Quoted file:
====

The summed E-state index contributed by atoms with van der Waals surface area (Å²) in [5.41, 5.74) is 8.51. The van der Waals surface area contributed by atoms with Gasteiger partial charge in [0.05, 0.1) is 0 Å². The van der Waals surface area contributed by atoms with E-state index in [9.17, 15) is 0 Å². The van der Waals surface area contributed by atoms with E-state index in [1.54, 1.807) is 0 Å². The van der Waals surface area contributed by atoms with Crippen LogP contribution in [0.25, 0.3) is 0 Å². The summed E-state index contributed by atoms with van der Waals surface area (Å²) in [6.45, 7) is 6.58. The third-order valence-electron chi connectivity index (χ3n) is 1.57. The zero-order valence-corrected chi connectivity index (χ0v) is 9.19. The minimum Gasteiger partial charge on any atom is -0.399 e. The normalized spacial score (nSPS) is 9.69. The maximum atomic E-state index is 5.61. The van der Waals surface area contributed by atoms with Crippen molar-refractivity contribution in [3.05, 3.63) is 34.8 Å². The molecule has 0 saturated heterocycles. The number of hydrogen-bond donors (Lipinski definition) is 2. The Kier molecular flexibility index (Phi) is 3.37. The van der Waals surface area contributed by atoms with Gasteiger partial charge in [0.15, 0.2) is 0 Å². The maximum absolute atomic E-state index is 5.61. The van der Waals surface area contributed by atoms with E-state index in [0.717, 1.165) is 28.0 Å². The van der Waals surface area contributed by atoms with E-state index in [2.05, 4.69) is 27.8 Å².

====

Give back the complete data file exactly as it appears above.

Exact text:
The summed E-state index contributed by atoms with van der Waals surface area (Å²) in [5.41, 5.74) is 8.51. The van der Waals surface area contributed by atoms with Gasteiger partial charge in [0.05, 0.1) is 0 Å². The van der Waals surface area contributed by atoms with E-state index in [9.17, 15) is 0 Å². The van der Waals surface area contributed by atoms with E-state index in [1.54, 1.807) is 0 Å². The van der Waals surface area contributed by atoms with Crippen LogP contribution in [0.25, 0.3) is 0 Å². The summed E-state index contributed by atoms with van der Waals surface area (Å²) in [6.45, 7) is 6.58. The third-order valence-electron chi connectivity index (χ3n) is 1.57. The zero-order valence-corrected chi connectivity index (χ0v) is 9.19. The minimum Gasteiger partial charge on any atom is -0.399 e. The normalized spacial score (nSPS) is 9.69. The maximum atomic E-state index is 5.61. The van der Waals surface area contributed by atoms with Crippen molar-refractivity contribution in [3.05, 3.63) is 34.8 Å². The molecule has 0 saturated heterocycles. The number of hydrogen-bond donors (Lipinski definition) is 2. The Kier molecular flexibility index (Phi) is 3.37. The van der Waals surface area contributed by atoms with Gasteiger partial charge in [0.15, 0.2) is 0 Å². The maximum absolute atomic E-state index is 5.61. The van der Waals surface area contributed by atoms with E-state index in [0.717, 1.165) is 28.0 Å². The van der Waals surface area contributed by atoms with E-state index in [2.05, 4.69) is 27.8 Å².